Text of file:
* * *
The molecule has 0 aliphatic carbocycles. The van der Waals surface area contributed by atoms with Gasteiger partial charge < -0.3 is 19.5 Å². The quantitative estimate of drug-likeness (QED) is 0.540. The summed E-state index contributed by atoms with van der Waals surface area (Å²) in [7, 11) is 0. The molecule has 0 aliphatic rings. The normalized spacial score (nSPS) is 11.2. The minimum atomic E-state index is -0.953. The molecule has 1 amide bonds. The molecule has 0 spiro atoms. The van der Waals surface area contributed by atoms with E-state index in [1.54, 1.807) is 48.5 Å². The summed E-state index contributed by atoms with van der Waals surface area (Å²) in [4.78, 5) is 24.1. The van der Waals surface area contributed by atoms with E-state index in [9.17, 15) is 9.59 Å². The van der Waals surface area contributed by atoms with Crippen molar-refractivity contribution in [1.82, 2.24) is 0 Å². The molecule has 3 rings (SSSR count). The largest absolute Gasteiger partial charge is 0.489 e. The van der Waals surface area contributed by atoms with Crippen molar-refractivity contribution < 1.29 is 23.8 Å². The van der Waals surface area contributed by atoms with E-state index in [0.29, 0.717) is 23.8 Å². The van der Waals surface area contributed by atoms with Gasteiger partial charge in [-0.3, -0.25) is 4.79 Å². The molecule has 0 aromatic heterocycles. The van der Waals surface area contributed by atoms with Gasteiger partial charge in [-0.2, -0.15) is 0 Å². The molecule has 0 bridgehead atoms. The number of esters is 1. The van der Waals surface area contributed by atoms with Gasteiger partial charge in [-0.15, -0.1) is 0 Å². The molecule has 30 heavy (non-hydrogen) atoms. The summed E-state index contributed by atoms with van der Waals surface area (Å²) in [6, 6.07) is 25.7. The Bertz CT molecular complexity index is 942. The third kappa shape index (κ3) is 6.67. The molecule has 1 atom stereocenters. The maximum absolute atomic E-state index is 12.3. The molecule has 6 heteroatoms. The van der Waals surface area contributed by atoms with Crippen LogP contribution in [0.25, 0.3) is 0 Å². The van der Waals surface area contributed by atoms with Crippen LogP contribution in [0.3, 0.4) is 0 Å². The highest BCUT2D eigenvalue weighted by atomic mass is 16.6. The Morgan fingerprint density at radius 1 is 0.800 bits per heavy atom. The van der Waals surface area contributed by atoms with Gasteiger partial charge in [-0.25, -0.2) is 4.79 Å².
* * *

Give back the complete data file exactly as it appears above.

The molecule has 0 aliphatic carbocycles. The van der Waals surface area contributed by atoms with Gasteiger partial charge < -0.3 is 19.5 Å². The quantitative estimate of drug-likeness (QED) is 0.540. The summed E-state index contributed by atoms with van der Waals surface area (Å²) in [7, 11) is 0. The molecule has 0 aliphatic rings. The normalized spacial score (nSPS) is 11.2. The minimum atomic E-state index is -0.953. The molecule has 1 amide bonds. The molecule has 0 spiro atoms. The van der Waals surface area contributed by atoms with E-state index in [1.54, 1.807) is 48.5 Å². The summed E-state index contributed by atoms with van der Waals surface area (Å²) in [4.78, 5) is 24.1. The van der Waals surface area contributed by atoms with E-state index in [9.17, 15) is 9.59 Å². The van der Waals surface area contributed by atoms with Crippen molar-refractivity contribution in [1.82, 2.24) is 0 Å². The molecule has 3 rings (SSSR count). The largest absolute Gasteiger partial charge is 0.489 e. The van der Waals surface area contributed by atoms with Crippen molar-refractivity contribution < 1.29 is 23.8 Å². The van der Waals surface area contributed by atoms with E-state index in [0.29, 0.717) is 23.8 Å². The van der Waals surface area contributed by atoms with Gasteiger partial charge in [-0.3, -0.25) is 4.79 Å². The molecule has 0 aromatic heterocycles. The van der Waals surface area contributed by atoms with Gasteiger partial charge in [-0.2, -0.15) is 0 Å². The molecule has 0 bridgehead atoms. The number of esters is 1. The van der Waals surface area contributed by atoms with Gasteiger partial charge in [-0.15, -0.1) is 0 Å². The molecule has 30 heavy (non-hydrogen) atoms. The summed E-state index contributed by atoms with van der Waals surface area (Å²) in [6, 6.07) is 25.7. The Bertz CT molecular complexity index is 942. The third kappa shape index (κ3) is 6.67. The molecule has 1 atom stereocenters. The maximum absolute atomic E-state index is 12.3. The molecule has 6 heteroatoms. The van der Waals surface area contributed by atoms with Crippen LogP contribution in [0.25, 0.3) is 0 Å². The van der Waals surface area contributed by atoms with Crippen LogP contribution in [0.3, 0.4) is 0 Å². The highest BCUT2D eigenvalue weighted by atomic mass is 16.6. The Morgan fingerprint density at radius 1 is 0.800 bits per heavy atom. The van der Waals surface area contributed by atoms with Gasteiger partial charge in [-0.25, -0.2) is 4.79 Å².